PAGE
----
by Will Conley
Last year, veteran gallery owner Howard Christopherson sent out a statewide
call for submissions for photography shot in 2003. He received 391 images to
choose from. He took his 22 favorites and handed them off to his buddies at
True Tone Imaging to be digitally enlarged as giclee prints.
True Tone did nothing to “smooth”
the resulting accentuated grains; their philosophy is that photographs are comprised
of grains by nature and should stay that way. The colors were watered down very
slightly in True Tone’s rendering, but you wouldn’t know it unless
you saw the originals. Each print was sized and framed to fit Christopherson’s
haven of photography, Icebox Gallery, ever haloed in warm blue neon light.
This masterful curation is a slick and sparkling pantheon of black-and-white
and color photographs, abstract assemblages, landscapes, portraits and staged
One of these images, the tumultuous and complex “Madcap,” was created
by Polly Norman using a never-been-done, three-fold process of photography through
glass, photogram in the darkroom, and hand coloring after the photo has been
developed. (A photogram is a silhouette produced by placing an object—a
feather, for example—onto photographic paper in the darkroom. Surrealist
Man Ray was one of its progenitors.)
More simple and direct, yet saturated with all the fear and elation of new
marriage, is wedding photographer Brian Ross Tanning’s “A Bridesmaid’s
Eye.” A perfectly mascaraed eye is wide open, the kaleidoscopic beauty
of her green iris revealed. You can even see the tiny veins of her eyeball and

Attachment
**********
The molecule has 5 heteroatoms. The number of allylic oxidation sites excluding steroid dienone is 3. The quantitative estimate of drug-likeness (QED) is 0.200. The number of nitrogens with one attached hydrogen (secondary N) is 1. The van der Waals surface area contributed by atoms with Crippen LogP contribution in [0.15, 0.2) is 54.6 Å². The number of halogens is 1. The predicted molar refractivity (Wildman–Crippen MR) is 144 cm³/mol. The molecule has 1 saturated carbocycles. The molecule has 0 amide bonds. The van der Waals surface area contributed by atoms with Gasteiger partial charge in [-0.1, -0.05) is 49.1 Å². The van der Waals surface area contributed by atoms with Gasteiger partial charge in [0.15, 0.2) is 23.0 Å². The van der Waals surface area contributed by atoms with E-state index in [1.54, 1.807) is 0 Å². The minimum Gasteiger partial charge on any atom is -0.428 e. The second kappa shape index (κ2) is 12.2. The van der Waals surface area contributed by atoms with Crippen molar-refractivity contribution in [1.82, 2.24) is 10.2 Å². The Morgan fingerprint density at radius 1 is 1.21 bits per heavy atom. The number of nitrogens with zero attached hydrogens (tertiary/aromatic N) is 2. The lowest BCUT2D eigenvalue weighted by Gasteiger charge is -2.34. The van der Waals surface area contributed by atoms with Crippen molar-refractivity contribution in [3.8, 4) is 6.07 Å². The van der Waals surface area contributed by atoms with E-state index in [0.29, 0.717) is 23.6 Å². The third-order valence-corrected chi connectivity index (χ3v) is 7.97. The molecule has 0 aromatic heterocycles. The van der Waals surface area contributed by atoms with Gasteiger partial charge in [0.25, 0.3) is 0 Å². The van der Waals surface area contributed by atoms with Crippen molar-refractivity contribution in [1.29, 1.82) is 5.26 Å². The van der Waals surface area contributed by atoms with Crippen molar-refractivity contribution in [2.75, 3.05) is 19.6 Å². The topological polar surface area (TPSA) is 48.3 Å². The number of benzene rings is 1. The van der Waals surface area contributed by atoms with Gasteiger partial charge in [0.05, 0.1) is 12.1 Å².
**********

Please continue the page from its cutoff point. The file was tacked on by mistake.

the texture of her skin. Tanning has captured it: the Eye will incinerate you.
Most of the other images in the show will plunk you down on the lakeshore
of Duluth, into the swooping psychedelia of Arizona rock formations, at the
foot of a mountain in Israel, next to a beached boat in Vietnam, or even place
you in the relatively nearby suburbs of Minneapolis.
There’s nothing wrong with a photograph good enough to appear in National
Geographic. That is unless you’re unable to appreciate the fact that somebody—a
fellow Minnesotan, at that—actually went to one of those places to retrieve
it for you. Even then, you haven’t seen a travel photograph as large and
looming as the ones you’ll see at the Icebox. As my fellow Pulse writer
Dwight Hobbes says, “You pays your money and you takes your chances.”
Only in this case, it’s free.
Through May 28. Free. Tues. - Fri. 10 a.m. - 6 p.m.; Thurs. 10 a.m. -
9 p.m.; Sat. 12 p.m. - 5 p.m. Icebox Quality Framing and Gallery, Northrup King
Building #443, 1500 Jackson St. NE, Mpls. 612-788-1790. http://www.iceboxminnesota.com.